1957 - Jessie Bond: 'I saw his greatness'

By John Bond

Jessie Bond 1945


During the Second World War, my father served in tough places – behind the enemy lines in Burma, then amidst the brutal conflicts in Waziristan on what was then the border between India and Afghanistan. It was harsh treatment for a sensitive young man just out of university and he paid a price. His explosive temper in the following years was probably a symptom of what we now call post-traumatic stress disorder.

Jessie Bond 1945
Jessie Bond, 1945
Reg Bond 1945
Reg Bond, 1945

My mother found this hard to endure. Trained as a doctor, she had been drafted into the army and sent to India. There she met my father and they married at the end of the war. By 1957, struggling to cope with four children and her husband’s frequent outbursts, she was seriously thinking of leaving him. That year they went to Caux.

A conference was in full swing, and they lived into it all, though my mother was still wrestling with her despair. One morning she was in their room, taking time in quiet. My father was out on the balcony, looking out over the Lake of Geneva. They could hear a Muslim participant saying his prayers in a nearby room. Perhaps this reminded her of the happy times of their engagement and marriage in what is now Pakistan.

I saw his greatness, and I knew I would never leave him.

Whatever it was, as my father stepped back into the room, my mother told me that she suddenly saw him in a new light. Whereas she had been preoccupied with his faults, now – as she described it – ‘I saw his greatness, and I knew I would never leave him’.


Bond family with German and British friends, Berlin 1961
The Bond family with German and British friends, Berlin 1961


She learnt not to let his explosions depress her. And there were less of them, as my father discovered a new peace of heart. There was greater harmony in our home. This made a considerable impression on me, at the age of seven.

In the following years my father, still serving as an army officer, had his full share of stressful and dangerous assignments. But he coped with them differently. His Christian faith was real to him, and his love for my mother, and hers for him, was unshakeable. Probably this was a considerable factor in my decision, as a young man, to devote myself to the work of MRA – as it was known then – and Initiatives of Change. I knew first-hand that wounds of the spirit could be healed.


Reg and Jessie Bond 1984 in the Orkney Islands
Jessie and Reg Bond, 1984

I doubt if I could have coped, had I not seen my parents cope.

In my work I have taken part in numerous initiatives which have helped reconcile communities in conflict, and advance social justice. None of this has happened easily. I have had to face setbacks and challenges of many kinds, sometimes with traumatic events.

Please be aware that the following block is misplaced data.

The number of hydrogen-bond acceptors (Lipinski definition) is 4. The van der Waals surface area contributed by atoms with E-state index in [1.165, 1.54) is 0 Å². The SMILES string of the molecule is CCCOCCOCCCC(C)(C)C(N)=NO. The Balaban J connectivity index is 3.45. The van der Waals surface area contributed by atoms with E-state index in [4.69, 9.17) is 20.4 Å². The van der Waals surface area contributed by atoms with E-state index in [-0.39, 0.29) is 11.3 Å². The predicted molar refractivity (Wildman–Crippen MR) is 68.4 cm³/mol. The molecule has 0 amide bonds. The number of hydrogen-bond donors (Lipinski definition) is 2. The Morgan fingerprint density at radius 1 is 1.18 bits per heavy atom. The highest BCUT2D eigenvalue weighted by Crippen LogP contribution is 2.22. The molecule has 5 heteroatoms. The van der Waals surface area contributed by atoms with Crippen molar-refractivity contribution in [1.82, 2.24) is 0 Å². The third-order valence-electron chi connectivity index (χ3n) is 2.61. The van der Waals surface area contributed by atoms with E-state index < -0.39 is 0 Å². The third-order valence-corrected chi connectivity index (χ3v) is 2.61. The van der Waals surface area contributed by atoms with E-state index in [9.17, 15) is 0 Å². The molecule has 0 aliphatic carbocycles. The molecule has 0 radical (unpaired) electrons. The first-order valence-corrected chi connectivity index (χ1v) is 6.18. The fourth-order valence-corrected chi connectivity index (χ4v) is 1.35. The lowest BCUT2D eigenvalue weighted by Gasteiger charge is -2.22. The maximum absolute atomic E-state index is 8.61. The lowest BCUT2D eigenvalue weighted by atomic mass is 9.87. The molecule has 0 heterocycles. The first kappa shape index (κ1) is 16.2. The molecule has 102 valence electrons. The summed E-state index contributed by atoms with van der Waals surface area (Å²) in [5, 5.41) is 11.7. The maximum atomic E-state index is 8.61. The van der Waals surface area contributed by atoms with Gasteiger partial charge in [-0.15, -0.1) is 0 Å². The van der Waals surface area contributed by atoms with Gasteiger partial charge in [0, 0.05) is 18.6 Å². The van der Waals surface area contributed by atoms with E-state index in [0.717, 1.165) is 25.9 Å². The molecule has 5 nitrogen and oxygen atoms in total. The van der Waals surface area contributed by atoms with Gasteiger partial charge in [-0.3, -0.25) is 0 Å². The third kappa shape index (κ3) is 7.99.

I doubt if I could have coped, had I not seen my parents cope. During their married life they worked in 10 countries on four continents. They faced hardship, danger and disease, but never lost their zest for life, and their spirit of appreciation which built warm friendships across cultural differences.

Caux played its role in this, and I will forever be grateful.


John Bond

John Bond is the Secretary of Initiatives of Change International. He lives in Oxford, England, and has worked with Initiatives of Change in over 30 countries. For five years he coordinated the Caux Forum for Human Security. Previously he was the Secretary of Australia’s National Sorry Day Committee, which enlisted a million Australians in initiatives to overcome the harm done to Aboriginal Australians by cruel and misguided past policies. For this he was awarded the Medal of the Order of Australia. He is also a writer. His most recent book, a biography of Professor Jerzy Zubrzycki, known as 'the father of Australian multiculturalism', has been published in English and Polish. His next book, Sorry and Beyond, co-authored with Aboriginal leader Brian Butler, tells the story of the Sorry Day campaign and will be published next month.





This story is part of our series 75 Years of Stories about individuals who found new direction and inspiration through Caux, one for each year from 1946 to 2021. If you know a story appropriate for this series, please do pass on your ideas by email to John Bond or Yara Zhgeib. If you would like to know more about the early years of Initiatives of Change and the conference centre in Caux please click here and visit the platform For A New World.


All photos: John Bond



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